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A couple of the magical shelves in our built-in library. 

My narrative begins with me represented in the 4 of Air, weaves through supports, reflections, journeys and endings. My story concludes with ‘The Builder’ from the Major Arcana.

 

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My 8-card Summer Solstice ‘Tarotive’.

When done, I tend to leave my Tarot work out for a period of time so that I can revisit it and reflect on it. (Tuesday morning as I finish this post and it’s still out.)

I have tried this more open, narrative style several times this month and it seems to be a style for which I’m going to hold space.

Try it! Think of a situation or question for which you (or someone else) are seeking guidance. Visualize a card layout with a representative link to the energy you’d like to draw on for  your work; it might be the day, the time of year, a current astrological cycle, the situation… My Sun-shaped 8-card spread is an example of the solstice energy associated with the time of year where I live. Begin the narrative with the querent, wrap it up with the last card, and see where your story takes you.

And, if you feel comfortable doing so, share your experience in the comments. I’m curious to see if this Tarotive style works for you.

A month late – Playing at Beltane

I completed this exercise & wrote this post over a month ago. I hummed and hawed about posting it. Then I forgot my humming and hawing. 😁 I found it again in drafts and am posting it now, for no other reason that I believe it is arrogant to assume no one is interested in or can learn from what we have to say. Always let the reader decide.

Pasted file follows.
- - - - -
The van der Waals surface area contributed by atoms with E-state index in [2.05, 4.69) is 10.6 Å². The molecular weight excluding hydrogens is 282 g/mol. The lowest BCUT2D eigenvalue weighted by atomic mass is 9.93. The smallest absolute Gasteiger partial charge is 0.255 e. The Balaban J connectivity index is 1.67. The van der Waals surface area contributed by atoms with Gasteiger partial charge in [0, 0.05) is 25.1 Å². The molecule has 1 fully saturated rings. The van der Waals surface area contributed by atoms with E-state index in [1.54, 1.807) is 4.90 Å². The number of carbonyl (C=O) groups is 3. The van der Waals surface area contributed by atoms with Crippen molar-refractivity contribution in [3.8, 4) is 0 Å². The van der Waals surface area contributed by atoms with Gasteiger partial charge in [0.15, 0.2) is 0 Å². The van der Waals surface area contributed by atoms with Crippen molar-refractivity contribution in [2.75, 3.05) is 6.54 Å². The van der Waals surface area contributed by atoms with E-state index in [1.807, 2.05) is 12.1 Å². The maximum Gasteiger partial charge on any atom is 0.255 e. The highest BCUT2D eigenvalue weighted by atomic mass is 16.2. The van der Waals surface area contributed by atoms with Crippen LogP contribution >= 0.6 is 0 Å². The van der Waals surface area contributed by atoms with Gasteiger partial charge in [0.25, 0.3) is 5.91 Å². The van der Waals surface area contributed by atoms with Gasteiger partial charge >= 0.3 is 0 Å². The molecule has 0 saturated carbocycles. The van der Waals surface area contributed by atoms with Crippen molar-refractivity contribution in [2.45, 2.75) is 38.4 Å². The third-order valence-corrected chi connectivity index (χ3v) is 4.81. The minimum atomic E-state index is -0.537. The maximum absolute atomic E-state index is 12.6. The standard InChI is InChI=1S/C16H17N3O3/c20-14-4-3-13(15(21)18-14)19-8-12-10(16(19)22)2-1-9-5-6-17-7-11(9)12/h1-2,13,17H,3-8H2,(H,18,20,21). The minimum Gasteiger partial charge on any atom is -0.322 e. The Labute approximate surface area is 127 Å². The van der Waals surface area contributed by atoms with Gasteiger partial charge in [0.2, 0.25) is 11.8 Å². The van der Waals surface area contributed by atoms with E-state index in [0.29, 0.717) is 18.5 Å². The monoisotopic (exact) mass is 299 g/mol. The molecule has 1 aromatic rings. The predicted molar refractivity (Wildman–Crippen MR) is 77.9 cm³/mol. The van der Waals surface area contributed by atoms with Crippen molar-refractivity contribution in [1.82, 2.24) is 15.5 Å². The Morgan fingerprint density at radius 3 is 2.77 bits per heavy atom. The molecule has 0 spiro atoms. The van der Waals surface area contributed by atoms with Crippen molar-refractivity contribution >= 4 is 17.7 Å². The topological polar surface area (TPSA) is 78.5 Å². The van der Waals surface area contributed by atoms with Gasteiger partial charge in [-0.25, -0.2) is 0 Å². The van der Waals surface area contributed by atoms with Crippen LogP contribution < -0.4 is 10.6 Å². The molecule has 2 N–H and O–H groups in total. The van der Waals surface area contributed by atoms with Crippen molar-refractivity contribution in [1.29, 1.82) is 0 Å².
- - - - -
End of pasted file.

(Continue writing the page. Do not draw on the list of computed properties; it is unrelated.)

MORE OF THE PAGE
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I have a process I go through when learning a new deck. I’m a book person. Two degrees and enough random credits for a 3rd, I like the certainly of the printed word and work my way through a deck with references at first.

Of course, The longer I play this game, the shorter the time before I remove this crutch.

It’s still there with the Wildwood. This is my first multi-card reading with the deck. I thought I’d share, books and all.

The morning of Beltane, I ‘lit my fire’ (burned my incense), opened my blinds to welcome the God as he entered the sky and say ‘so long’ to the Goddess (she being full and in my ‘wheelhouse’ in Scorpio) and shuffled my deck.

I am using Christine Jette’s “May Queen Beltane Spread” from her fabulous book ‘Tarot for all Seasons’. This five-card spread is laid out in a semi-circle, the cards placed from left to right in the rough shape of the floral crown of the May Queen.

The Wildwood Tarot includes a one word descriptor on each of its pip cards and a totem on each of its courts. I’ve included a picture them above.

Here is a brief summary of my Tarot journal work. Thought I’d share.

1. Safety – Ten of Vessels (Happiness) – I seem to need to share, to provide emotional support to others to feel safe within myself. This card is a reminder of both the importance of giving emotionally but also of the possibility of overdoing it, a common theme in the tens of the Tarot. Upon reflection, it is also a reminder that I need my own emotional safety before I can offer support freely. There is such a think as being too giving.